Imogens Day Nursery, Caterpillars, in Codsall, have been amazing!  The manager has carried out training with the staff and kitchen staff regarding Coeliac Disease, there are notices around the food preparation areas regards what Imogen can and cannot have, she has a separate food prep area and separate utensils.  They contacted me for some Gluten free meal ideas as they have recently updated their menus to make them as allergen friendly as they could.  They have been very inclusive with activities to include Gluten free play-dough and Gluten free baking activities.

It can be a frightening thought for any parent trusting someone else to care for your child, especially when allergens or an Autoimmune Disease is involved. I have had a lot of mums message me recently regarding their children’s provider and not being inclusive to allergens / Coeliac Disease

Below are a few things you can make sure your Early Years Provider are doing to keep your child safe 

We are very lucky that Immy’s nursery have worked very closely with us in supporting her diagnosis and adapting procedures / menu to become more inclusive.

Eating out and children’s parties

At the beginning, I was very anxious at the prospect of eating out but overtime, we realised that eating out doesn’t have to be difficult! With some research, forward planning and confidence, we now manage it. We speak to the venues before hand and make sure they are safe, they’re gluten free options and cross contamination.  I’ve learned some fantastic communication skills for when I’m out to check how they cater for Gluten Free and cross contamination.

A big worry for me was childrens’ birthday parties, but I have learned to realise that it is okay and now I try to make them as stress free as possible for me and Imogen.  People tend to feel bad that Imogen is ‘missing out’, but I explain to them that she would be happier not feeling poorly.  She is just be happy to have been invited and she know she will have rown special treats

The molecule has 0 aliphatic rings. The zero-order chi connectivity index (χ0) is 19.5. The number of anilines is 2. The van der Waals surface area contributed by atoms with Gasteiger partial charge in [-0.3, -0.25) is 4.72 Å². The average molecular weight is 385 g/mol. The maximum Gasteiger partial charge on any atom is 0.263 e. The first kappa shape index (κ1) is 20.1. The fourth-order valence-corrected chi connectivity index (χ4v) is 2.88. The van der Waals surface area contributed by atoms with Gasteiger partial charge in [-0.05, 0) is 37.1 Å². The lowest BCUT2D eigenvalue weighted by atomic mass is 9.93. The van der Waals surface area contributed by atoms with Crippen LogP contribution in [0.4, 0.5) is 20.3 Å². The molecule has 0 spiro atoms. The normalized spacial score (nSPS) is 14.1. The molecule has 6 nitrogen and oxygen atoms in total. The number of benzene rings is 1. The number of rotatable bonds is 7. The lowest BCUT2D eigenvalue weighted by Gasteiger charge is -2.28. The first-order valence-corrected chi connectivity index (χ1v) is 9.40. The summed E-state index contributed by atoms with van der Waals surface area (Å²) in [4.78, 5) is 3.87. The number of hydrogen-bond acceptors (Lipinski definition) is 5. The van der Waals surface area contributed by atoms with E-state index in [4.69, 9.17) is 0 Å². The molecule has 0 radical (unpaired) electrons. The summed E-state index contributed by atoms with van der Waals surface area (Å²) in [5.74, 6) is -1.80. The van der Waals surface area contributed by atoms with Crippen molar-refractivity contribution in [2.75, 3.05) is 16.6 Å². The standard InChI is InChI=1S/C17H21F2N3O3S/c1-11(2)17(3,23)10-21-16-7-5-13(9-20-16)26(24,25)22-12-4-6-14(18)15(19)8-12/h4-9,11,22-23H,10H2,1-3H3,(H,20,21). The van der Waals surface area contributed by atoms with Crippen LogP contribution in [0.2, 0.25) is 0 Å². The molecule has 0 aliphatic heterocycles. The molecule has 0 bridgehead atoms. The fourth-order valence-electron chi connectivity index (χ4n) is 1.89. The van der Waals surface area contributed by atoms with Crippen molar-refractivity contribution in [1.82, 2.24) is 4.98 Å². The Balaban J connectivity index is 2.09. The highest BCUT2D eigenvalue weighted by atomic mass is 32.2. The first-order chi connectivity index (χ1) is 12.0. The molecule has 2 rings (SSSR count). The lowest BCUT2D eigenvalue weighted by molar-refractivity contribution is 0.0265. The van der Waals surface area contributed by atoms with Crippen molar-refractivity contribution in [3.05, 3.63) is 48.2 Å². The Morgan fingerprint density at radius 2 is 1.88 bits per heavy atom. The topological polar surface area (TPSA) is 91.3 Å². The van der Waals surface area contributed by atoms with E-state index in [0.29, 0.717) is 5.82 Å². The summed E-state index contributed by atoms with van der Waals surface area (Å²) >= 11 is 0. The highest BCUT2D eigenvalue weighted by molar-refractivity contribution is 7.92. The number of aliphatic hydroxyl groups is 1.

Here are a few tips to help birthday parties more manageable for a child with Coeliac Disease

  1. Call the parents of the party and discuss your child’s needs and cross contamination to help them understand. Let them know that it’s okay to not hand out birthday cake  and are they able to provide GF options?
  2. Speak or visit the party event and ask to see the food menu, what gluten free options they have, if any, and look in their kitchen to check for cross contamination 
  3. Take your own food – Ask them what foods they are serving and prepare similar foods at home to take with you. 
  4. Make some gluten free cupcakes / birthday cake and cut into slices to place in the freezer. Defrost the night before to take to the party 

A couple of the places we have eaten at, where we feel Imogen is catered for and they understand Coeliac, allergens and the importance of cross contamination, include Nando’s and Pizza hut.

12 months since Diagnosis –  

Imogen recently met her dietitian for her 12 month review. She was so pleased with the progress she has made on her new diet and her BMI is now on the 50th centile, compared to the 25th centile pre-diagnosis.  Her bloods were taken, and all results came back within the normal range, the most pleasing was her TTG levels, her Coeliac screen is now negative.  

All the hard work, research, anxiety, tears, adaptions and life style changes that have been made these last 12 months are worth it all when you see how much better she is.

Our aim is to make sure Imogen lives and loves life like any other little girl 

Thank you

Thank you so much for reading my blog and I hope you enjoyed reading our story. Feel free to get in touch via our Instagram page ,@the_coeliac_princess 👑❤️.

Thank you,

Kerry x